There are now over 16,000 people in emergency housing in Dublin city a situation that local representatives are describing as a crisis of supply in the capital.

A special meeting on housing heard this evening it would take up to ten years for an applicant to get a home.

Housing Manager Dick Brady told the meeting that capital housing investment by the city council has dropped 70% in five years, from €1.4bn in 2007 to €400m in 2012.

He told the meeting there is also increased pressure in the rental market from people who were "fearful" of buying houses or who cannot get mortgages.

Mr Brady also said that the council would find it difficult to borrow the money for house building as this would affect the national debt figures.

He said it would have to be left to voluntary housing bodies, who are building the vast majority of new units.

Mr Brady said figures show that 55% of those on the housing list are single, 30% are single parents and 77% are wholly dependent on social welfare.

He said there are one-bed apartments in the council's stock that had been considered too small for modern living that could be released for use.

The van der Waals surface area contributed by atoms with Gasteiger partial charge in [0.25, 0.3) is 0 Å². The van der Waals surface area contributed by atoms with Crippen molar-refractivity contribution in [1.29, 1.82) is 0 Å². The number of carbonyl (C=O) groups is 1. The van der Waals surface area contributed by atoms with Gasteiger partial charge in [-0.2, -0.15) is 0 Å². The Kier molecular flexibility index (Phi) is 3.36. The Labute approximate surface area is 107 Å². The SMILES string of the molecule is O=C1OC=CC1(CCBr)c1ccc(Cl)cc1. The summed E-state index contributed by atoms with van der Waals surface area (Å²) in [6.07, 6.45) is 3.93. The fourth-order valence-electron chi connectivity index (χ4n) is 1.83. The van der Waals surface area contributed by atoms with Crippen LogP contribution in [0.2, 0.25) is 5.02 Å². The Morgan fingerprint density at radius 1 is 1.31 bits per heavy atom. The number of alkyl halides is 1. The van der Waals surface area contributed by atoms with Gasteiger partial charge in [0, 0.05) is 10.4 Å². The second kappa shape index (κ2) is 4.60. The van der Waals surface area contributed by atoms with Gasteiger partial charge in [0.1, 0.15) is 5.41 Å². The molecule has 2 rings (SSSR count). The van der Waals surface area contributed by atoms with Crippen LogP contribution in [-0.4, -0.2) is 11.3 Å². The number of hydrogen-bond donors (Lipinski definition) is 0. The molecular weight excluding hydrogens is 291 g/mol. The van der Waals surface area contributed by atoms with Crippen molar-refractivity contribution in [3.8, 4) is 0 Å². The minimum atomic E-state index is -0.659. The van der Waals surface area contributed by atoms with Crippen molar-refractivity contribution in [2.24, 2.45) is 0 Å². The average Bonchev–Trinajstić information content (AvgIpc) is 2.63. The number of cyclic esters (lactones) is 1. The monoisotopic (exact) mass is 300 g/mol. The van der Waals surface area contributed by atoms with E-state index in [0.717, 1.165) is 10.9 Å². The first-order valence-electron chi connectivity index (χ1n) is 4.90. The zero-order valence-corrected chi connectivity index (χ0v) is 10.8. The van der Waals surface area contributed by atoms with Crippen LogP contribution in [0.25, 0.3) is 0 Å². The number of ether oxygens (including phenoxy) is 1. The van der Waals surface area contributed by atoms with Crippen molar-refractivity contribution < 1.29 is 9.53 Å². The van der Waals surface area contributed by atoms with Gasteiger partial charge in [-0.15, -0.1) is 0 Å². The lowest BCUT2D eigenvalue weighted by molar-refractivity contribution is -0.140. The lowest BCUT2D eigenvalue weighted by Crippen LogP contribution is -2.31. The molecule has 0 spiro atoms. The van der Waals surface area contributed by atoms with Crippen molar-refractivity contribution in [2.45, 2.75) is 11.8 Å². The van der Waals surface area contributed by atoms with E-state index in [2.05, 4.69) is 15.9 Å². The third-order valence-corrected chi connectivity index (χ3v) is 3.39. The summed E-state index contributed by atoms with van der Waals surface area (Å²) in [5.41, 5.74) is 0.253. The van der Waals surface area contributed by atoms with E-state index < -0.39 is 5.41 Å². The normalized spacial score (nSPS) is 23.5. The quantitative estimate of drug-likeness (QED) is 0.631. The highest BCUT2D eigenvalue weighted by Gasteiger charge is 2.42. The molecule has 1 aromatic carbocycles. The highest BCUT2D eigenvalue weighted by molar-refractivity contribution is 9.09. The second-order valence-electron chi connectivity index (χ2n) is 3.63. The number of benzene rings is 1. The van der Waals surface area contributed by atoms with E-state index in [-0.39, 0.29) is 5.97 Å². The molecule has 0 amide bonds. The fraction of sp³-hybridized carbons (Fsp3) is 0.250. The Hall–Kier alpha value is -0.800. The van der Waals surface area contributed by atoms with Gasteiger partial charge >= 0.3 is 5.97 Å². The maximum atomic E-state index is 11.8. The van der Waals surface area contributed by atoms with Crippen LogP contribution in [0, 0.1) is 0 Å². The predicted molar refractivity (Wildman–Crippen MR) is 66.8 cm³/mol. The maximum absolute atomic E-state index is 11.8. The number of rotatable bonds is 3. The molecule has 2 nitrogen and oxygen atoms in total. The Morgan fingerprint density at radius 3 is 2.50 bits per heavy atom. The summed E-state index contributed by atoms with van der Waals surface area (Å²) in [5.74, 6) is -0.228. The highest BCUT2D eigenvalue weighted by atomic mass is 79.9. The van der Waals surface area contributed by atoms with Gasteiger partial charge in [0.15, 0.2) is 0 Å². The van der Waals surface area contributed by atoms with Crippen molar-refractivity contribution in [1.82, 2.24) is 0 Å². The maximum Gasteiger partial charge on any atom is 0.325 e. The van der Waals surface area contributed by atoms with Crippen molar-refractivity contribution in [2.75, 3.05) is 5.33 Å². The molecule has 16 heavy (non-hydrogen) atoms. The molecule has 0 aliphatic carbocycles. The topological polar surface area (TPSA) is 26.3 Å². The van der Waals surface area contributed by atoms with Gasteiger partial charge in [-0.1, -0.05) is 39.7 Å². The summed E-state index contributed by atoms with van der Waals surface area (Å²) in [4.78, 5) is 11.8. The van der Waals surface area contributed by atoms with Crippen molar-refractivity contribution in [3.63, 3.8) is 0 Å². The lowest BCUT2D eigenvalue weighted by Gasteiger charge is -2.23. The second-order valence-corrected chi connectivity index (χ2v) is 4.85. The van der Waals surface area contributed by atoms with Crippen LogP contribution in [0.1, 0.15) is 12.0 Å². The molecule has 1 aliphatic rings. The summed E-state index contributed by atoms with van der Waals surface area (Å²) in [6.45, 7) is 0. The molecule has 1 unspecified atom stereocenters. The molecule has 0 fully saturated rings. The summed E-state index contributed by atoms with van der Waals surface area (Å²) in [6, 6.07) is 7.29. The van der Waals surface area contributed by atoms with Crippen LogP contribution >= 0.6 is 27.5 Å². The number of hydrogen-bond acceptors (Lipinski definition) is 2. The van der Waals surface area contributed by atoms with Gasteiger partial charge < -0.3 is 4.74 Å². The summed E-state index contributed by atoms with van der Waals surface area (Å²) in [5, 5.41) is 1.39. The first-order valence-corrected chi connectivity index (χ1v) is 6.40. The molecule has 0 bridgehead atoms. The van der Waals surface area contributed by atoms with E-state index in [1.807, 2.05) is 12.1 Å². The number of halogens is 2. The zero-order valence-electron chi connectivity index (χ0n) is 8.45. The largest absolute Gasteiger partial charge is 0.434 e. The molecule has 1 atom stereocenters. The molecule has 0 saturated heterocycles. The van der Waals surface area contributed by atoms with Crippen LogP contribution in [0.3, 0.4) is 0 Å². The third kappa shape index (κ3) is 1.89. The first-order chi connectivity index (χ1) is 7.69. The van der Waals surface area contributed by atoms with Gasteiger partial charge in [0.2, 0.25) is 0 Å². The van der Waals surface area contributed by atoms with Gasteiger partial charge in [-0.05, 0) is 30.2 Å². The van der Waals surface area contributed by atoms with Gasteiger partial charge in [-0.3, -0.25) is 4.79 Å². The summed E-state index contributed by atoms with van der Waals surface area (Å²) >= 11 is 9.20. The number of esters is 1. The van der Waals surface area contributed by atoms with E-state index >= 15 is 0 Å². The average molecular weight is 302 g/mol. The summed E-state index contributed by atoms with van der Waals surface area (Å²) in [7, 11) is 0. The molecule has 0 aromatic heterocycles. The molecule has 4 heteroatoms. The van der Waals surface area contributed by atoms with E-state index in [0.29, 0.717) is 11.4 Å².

Cllr Mannix Flynn (Ind) proposed a motion that these units, which are said to number about 300, be opened up for letting and it was passed by the meeting.

Cllr Christy Burke (Ind), who had originally proposed the special meeting, also proposed a motion that the council look for funds from the Department of the Environment for housing.

He said it should obtain empty units from the National Asset Management Agency and set up a task force to put a total 480 of empty units in the city back into use. The motion was also carried.

Among a number of others agreed were a Sinn Féin motion calling on the council to set up alternative funding models and a review of the RAS scheme in which the council deals directly with private landlords.

A motion from independent councillors that would allow tenants to refurbish housing units themselves was also passed.